FREEHAND 3D ULTRASOUND CALIBRATION: A REVIEW
Po-Wei Hsu, Richard W. Prager, Andrew H. Gee and Graham M. Treece
Freehand three-dimensional ultrasound is a technique for acquiring ultrasonic data of a 3D volume by recording the trajectory of the ultrasound probe using a position sensor. In planning and registration, a freehand ultrasound systems is used to track a two-dimensional probe. Probe calibration is necessary to find the rigid body transformation from the coordinate system of the B-scan to that of the mobile part of the position sensor. Numerous techniques for this have been developed over the past decade. In this review, we give a comprehensive description of existing calibration techniques and classify them according to the mathematical principles on which they are based. We give a thorough analysis of these approaches based on their accuracy, ease of use, reliability, and speed of calibration. To ensure consistency, these comparisons are done by the authors based on experimental results and not on figures quoted in previous papers.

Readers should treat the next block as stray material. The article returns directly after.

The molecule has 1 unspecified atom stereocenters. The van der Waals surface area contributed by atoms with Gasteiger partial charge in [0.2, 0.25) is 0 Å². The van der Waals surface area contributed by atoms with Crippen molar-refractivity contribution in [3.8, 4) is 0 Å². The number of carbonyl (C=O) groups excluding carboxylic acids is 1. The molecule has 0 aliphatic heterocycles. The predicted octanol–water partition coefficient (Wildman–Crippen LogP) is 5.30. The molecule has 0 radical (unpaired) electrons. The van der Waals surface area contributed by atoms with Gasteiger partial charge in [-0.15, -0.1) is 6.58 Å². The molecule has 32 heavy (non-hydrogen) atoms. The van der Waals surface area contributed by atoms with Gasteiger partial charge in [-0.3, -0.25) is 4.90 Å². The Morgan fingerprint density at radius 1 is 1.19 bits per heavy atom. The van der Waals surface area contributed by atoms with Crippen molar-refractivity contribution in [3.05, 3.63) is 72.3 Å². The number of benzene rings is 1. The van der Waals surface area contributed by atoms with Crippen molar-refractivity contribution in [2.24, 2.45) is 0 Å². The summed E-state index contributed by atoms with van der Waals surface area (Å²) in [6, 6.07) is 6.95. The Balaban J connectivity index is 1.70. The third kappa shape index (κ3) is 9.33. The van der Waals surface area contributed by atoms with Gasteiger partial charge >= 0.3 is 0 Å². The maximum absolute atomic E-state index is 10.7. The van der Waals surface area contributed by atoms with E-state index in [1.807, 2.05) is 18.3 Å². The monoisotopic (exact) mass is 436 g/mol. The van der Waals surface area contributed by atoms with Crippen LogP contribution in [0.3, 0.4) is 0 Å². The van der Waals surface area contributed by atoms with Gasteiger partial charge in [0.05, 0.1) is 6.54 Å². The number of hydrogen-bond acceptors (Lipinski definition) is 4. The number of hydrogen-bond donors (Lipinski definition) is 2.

If you have difficulty viewing files that end
which are gzip compressed, then you may be able to find
tools to uncompress them at the gzip
If you have difficulty viewing files that are in PostScript, (ending
'.ps.gz'), then you may be able to
find tools to view them at
We have attempted to provide automatically generated PDF copies of documents for which only PostScript versions have previously been available. These are clearly marked in the database - due to the nature of the automatic conversion process, they are likely to be badly aliased when viewed at default resolution on screen by acroread.